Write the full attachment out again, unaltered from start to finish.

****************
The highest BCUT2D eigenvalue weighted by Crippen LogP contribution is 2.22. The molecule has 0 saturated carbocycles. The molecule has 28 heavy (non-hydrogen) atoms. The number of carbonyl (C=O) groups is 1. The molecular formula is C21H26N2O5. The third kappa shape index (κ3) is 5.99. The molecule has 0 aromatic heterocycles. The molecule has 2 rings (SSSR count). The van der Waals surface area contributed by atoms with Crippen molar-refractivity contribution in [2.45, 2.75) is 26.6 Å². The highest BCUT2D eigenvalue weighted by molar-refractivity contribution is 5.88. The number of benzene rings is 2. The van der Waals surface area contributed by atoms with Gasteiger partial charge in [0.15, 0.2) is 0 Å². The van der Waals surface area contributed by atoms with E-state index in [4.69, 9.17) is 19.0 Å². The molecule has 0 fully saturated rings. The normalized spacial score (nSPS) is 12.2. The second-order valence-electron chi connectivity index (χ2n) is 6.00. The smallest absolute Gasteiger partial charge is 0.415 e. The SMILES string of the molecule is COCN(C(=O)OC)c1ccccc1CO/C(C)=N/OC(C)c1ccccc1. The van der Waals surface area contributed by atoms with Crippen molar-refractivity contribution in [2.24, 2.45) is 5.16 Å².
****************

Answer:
The highest BCUT2D eigenvalue weighted by Crippen LogP contribution is 2.22. The molecule has 0 saturated carbocycles. The molecule has 28 heavy (non-hydrogen) atoms. The number of carbonyl (C=O) groups is 1. The molecular formula is C21H26N2O5. The third kappa shape index (κ3) is 5.99. The molecule has 0 aromatic heterocycles. The molecule has 2 rings (SSSR count). The van der Waals surface area contributed by atoms with Crippen molar-refractivity contribution in [2.45, 2.75) is 26.6 Å². The highest BCUT2D eigenvalue weighted by molar-refractivity contribution is 5.88. The number of benzene rings is 2. The van der Waals surface area contributed by atoms with Gasteiger partial charge in [0.15, 0.2) is 0 Å². The van der Waals surface area contributed by atoms with E-state index in [4.69, 9.17) is 19.0 Å². The molecule has 0 fully saturated rings. The normalized spacial score (nSPS) is 12.2. The second-order valence-electron chi connectivity index (χ2n) is 6.00. The smallest absolute Gasteiger partial charge is 0.415 e. The SMILES string of the molecule is COCN(C(=O)OC)c1ccccc1CO/C(C)=N/OC(C)c1ccccc1. The van der Waals surface area contributed by atoms with Crippen molar-refractivity contribution in [2.24, 2.45) is 5.16 Å².